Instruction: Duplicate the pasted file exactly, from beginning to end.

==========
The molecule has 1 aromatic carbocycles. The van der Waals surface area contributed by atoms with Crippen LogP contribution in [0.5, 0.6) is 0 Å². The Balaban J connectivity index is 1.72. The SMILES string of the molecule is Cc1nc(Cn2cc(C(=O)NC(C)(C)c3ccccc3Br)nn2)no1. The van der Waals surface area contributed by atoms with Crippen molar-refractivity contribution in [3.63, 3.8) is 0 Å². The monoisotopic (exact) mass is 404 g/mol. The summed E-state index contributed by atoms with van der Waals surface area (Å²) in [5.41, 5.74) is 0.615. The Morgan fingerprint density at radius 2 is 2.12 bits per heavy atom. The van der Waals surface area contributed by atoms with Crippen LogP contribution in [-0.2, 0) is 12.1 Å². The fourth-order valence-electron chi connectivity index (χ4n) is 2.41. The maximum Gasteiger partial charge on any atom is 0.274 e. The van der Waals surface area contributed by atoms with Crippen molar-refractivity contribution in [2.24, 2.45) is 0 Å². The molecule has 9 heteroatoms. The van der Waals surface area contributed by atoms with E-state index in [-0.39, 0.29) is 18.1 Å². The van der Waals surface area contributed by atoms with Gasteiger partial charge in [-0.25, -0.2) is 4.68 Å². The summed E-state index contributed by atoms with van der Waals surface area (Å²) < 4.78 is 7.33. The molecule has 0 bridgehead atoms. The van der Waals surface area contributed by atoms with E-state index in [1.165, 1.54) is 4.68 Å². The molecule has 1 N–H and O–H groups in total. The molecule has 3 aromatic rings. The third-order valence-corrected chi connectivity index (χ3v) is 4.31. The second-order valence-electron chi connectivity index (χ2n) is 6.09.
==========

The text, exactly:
The molecule has 1 aromatic carbocycles. The van der Waals surface area contributed by atoms with Crippen LogP contribution in [0.5, 0.6) is 0 Å². The Balaban J connectivity index is 1.72. The SMILES string of the molecule is Cc1nc(Cn2cc(C(=O)NC(C)(C)c3ccccc3Br)nn2)no1. The van der Waals surface area contributed by atoms with Crippen molar-refractivity contribution in [3.63, 3.8) is 0 Å². The monoisotopic (exact) mass is 404 g/mol. The summed E-state index contributed by atoms with van der Waals surface area (Å²) in [5.41, 5.74) is 0.615. The Morgan fingerprint density at radius 2 is 2.12 bits per heavy atom. The van der Waals surface area contributed by atoms with Crippen LogP contribution in [-0.2, 0) is 12.1 Å². The fourth-order valence-electron chi connectivity index (χ4n) is 2.41. The maximum Gasteiger partial charge on any atom is 0.274 e. The van der Waals surface area contributed by atoms with Crippen molar-refractivity contribution in [2.24, 2.45) is 0 Å². The molecule has 9 heteroatoms. The van der Waals surface area contributed by atoms with E-state index in [-0.39, 0.29) is 18.1 Å². The van der Waals surface area contributed by atoms with Gasteiger partial charge in [-0.25, -0.2) is 4.68 Å². The summed E-state index contributed by atoms with van der Waals surface area (Å²) < 4.78 is 7.33. The molecule has 0 bridgehead atoms. The van der Waals surface area contributed by atoms with E-state index in [1.165, 1.54) is 4.68 Å². The molecule has 1 N–H and O–H groups in total. The molecule has 3 aromatic rings. The third-order valence-corrected chi connectivity index (χ3v) is 4.31. The second-order valence-electron chi connectivity index (χ2n) is 6.09.